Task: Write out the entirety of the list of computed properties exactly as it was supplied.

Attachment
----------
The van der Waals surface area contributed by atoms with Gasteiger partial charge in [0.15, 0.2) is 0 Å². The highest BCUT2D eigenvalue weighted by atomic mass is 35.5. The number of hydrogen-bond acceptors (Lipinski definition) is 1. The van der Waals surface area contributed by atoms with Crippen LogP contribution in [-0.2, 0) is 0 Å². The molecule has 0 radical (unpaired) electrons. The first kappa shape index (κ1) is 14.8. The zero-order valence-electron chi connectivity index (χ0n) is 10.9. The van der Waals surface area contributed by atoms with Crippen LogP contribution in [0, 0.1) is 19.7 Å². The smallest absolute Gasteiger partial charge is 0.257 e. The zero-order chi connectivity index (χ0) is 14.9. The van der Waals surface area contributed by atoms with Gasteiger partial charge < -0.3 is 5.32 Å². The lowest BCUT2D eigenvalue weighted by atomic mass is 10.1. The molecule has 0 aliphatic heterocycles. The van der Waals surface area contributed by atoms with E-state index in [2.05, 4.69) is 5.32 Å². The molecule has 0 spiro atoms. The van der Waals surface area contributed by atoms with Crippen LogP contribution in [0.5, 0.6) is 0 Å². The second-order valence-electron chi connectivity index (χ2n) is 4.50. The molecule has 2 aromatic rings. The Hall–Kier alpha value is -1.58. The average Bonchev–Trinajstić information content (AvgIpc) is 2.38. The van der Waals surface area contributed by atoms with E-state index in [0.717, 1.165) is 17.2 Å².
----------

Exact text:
The van der Waals surface area contributed by atoms with Gasteiger partial charge in [0.15, 0.2) is 0 Å². The highest BCUT2D eigenvalue weighted by atomic mass is 35.5. The number of hydrogen-bond acceptors (Lipinski definition) is 1. The van der Waals surface area contributed by atoms with Crippen LogP contribution in [-0.2, 0) is 0 Å². The molecule has 0 radical (unpaired) electrons. The first kappa shape index (κ1) is 14.8. The zero-order valence-electron chi connectivity index (χ0n) is 10.9. The van der Waals surface area contributed by atoms with Crippen LogP contribution in [0, 0.1) is 19.7 Å². The smallest absolute Gasteiger partial charge is 0.257 e. The zero-order chi connectivity index (χ0) is 14.9. The van der Waals surface area contributed by atoms with Gasteiger partial charge < -0.3 is 5.32 Å². The lowest BCUT2D eigenvalue weighted by atomic mass is 10.1. The molecule has 0 aliphatic heterocycles. The van der Waals surface area contributed by atoms with E-state index in [2.05, 4.69) is 5.32 Å². The molecule has 0 spiro atoms. The van der Waals surface area contributed by atoms with Crippen LogP contribution in [0.5, 0.6) is 0 Å². The second-order valence-electron chi connectivity index (χ2n) is 4.50. The molecule has 2 aromatic rings. The Hall–Kier alpha value is -1.58. The average Bonchev–Trinajstić information content (AvgIpc) is 2.38. The van der Waals surface area contributed by atoms with E-state index in [0.717, 1.165) is 17.2 Å².